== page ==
Brandt Botes plots a new design course
Designer and illustrator Brandt Botes has set up his own design studio called Studio Botes in Cape Town. The agency will specialise in corporate identity work, packaging design and illustration. Brandt is one of South Africa’s best known graphic designers and was until recently design group head at The Jupiter Drawing Room (Cape Town).
Brandt fell in love with graphic design and illustration through the influence of his older brother Conrad Botes, who together with Anton Kannemeyer founded the famously subversive comic book series Bitterkomix.
He studied fine arts at the University of Stellenbosch in the early ’90s before joining Orange Juice Design Studio in Cape Town (the office has since closed). At Orange Juice, he learned much about the African vernacular which still informs his work today and really made his name through his contributions to ijusi magazine (published by Orange Juice Design in Durban), a magazine that feels a bit like the Bitterkomix version of design magazines (in fact, they even published a collaborative issue themed ‘Bitterjusi’).
He joined The Jupiter Drawing Room for the first time in 2002 and stayed with it for five years before heading off for a short stint at Lowe Bull.
Brandt rejoined The Jupiter Drawing Room in 2005, and the more-than-nine years he spent with the agency has helped teach him a conceptual approach to work, says Brandt. But in the end, agency work proved too restrictive and formulaic, explaining his exit from the big agency environment.
Brandt talks a lot about his passion for craft. He still uses a tailor in Long Street out of appreciation of the craftsmanship and personality, distilled through personal attention to quality work – something retail store purchases no longer offer (and some would argue many big agencies don’t either).
Craft is something pushed to the wayside as mass-produced items take up more and more design space. Losing design skills such as letterpress printing in this the digital era concerns Brandt – surely skilful craft should be celebrated and protected or we risk losing the passion that should drive design. Putting passion back into work, and particularly into own his work, believes Brandt, will have better results all round.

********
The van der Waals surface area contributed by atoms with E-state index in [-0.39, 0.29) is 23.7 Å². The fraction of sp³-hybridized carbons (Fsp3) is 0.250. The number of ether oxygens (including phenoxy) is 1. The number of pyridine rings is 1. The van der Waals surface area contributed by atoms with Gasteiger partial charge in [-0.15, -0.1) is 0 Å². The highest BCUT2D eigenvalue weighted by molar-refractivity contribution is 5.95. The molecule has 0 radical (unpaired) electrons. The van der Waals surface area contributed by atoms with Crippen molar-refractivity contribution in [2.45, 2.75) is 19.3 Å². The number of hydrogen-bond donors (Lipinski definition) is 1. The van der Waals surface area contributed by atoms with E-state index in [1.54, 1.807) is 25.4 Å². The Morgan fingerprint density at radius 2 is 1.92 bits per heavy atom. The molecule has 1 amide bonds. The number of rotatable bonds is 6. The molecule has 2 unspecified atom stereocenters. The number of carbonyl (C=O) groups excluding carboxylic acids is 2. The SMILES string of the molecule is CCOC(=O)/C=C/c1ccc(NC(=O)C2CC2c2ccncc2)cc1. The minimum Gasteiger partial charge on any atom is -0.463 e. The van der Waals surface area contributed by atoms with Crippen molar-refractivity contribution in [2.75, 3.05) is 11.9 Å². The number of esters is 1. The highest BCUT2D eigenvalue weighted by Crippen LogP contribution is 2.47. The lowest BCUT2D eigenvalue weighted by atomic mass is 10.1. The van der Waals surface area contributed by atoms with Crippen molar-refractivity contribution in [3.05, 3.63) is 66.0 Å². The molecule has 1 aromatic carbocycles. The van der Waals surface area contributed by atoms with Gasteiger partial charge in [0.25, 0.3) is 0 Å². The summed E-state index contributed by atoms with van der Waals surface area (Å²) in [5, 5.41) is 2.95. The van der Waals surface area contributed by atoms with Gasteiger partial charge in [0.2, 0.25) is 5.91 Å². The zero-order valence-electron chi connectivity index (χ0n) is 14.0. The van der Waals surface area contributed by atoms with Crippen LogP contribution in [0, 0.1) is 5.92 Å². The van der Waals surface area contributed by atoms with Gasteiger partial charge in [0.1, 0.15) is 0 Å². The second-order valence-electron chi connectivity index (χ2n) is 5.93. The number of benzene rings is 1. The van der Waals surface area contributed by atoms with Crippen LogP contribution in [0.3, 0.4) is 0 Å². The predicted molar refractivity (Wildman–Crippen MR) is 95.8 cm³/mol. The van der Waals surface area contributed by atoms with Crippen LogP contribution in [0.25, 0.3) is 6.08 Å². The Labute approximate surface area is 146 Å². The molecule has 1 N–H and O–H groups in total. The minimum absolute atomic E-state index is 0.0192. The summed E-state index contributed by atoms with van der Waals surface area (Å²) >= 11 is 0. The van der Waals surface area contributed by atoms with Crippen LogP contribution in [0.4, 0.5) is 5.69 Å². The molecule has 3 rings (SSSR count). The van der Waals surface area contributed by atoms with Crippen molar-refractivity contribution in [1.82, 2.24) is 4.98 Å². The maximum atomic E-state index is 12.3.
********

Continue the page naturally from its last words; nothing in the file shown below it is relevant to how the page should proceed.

So far going solo has been lots of hard work, according to Brandt, who says the feeling of accomplishment in taking a client through the entire process, from the first call through design and production, helps make it worth it. Not being a relatively small part of a big machine means better client relationships, and therefore a better chance of fulfilling the brief, says Brandt.
While Brandt says he misses the buzz of an office environment, his interaction has simply shifted from agency staff to clients – he doesn’t have much time to feel isolated – and it’s the change he happily embraces. He is already working on a number of commercial projects, as well as some self-initiated projects, and looks forward to embracing a collaborative approach to the business.”
Illustration used to be the black sheep in communication design but this has dramatically changed over the last few years, especially after magazines started using illustration in place of photography. Outfits such as Cape Town’s illustration and animation outfit AM I Collective has already put Cape Town on the global illustration map, making it easier for new players to break into the market. Brandt, who mentions the possibility of taking in international work, promises clients concept-driven but carefully crafted work from his studio.
Brandt hopes he can convince his wife, Katherine (an art director), to join the business once it takes off properly, and in the meantime she serves as a sounding board for his ideas. Studio Botes won’t be limiting its work to paper (or digits) – Brandt plans a range of products in the future which might include anything from posters to decor items. I’m betting it will be stunningly crafted – and that Visi will be all over it.
In the meantime, his first attempt at stop-frame animation, which he created for the Toffie Pop Culture Festival and which highlights the diverse advice he received on going solo, is creating plenty of buzz, and has already lead to several offers of work.
Originally published on Bizcommunity.com Marketing & Media | South Africa – click to see more comments.